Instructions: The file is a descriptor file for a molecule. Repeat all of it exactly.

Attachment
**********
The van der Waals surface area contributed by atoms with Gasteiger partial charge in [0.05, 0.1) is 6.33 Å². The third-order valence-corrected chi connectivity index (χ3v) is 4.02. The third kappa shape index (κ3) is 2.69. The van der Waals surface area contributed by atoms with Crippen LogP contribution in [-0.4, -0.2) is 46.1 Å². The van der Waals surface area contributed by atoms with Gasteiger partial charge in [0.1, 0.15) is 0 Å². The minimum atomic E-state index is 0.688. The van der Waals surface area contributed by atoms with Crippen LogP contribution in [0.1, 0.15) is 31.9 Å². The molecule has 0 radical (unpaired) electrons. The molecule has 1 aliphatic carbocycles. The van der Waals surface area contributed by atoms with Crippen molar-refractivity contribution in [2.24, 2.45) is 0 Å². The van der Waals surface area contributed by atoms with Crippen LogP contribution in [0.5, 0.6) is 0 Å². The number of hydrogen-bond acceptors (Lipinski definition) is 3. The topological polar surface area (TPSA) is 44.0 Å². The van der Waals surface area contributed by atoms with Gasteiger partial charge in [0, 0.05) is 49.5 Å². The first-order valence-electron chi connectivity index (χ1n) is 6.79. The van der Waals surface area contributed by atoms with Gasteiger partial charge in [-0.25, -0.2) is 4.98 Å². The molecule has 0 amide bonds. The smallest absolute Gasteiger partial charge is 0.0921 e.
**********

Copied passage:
The van der Waals surface area contributed by atoms with Gasteiger partial charge in [0.05, 0.1) is 6.33 Å². The third-order valence-corrected chi connectivity index (χ3v) is 4.02. The third kappa shape index (κ3) is 2.69. The van der Waals surface area contributed by atoms with Crippen LogP contribution in [-0.4, -0.2) is 46.1 Å². The van der Waals surface area contributed by atoms with Gasteiger partial charge in [0.1, 0.15) is 0 Å². The minimum atomic E-state index is 0.688. The van der Waals surface area contributed by atoms with Crippen LogP contribution in [0.1, 0.15) is 31.9 Å². The molecule has 0 radical (unpaired) electrons. The molecule has 1 aliphatic carbocycles. The van der Waals surface area contributed by atoms with Crippen molar-refractivity contribution in [2.24, 2.45) is 0 Å². The van der Waals surface area contributed by atoms with Crippen LogP contribution in [0.5, 0.6) is 0 Å². The number of hydrogen-bond acceptors (Lipinski definition) is 3. The topological polar surface area (TPSA) is 44.0 Å². The van der Waals surface area contributed by atoms with Gasteiger partial charge in [0, 0.05) is 49.5 Å². The first-order valence-electron chi connectivity index (χ1n) is 6.79. The van der Waals surface area contributed by atoms with Gasteiger partial charge in [-0.25, -0.2) is 4.98 Å². The molecule has 0 amide bonds. The smallest absolute Gasteiger partial charge is 0.0921 e.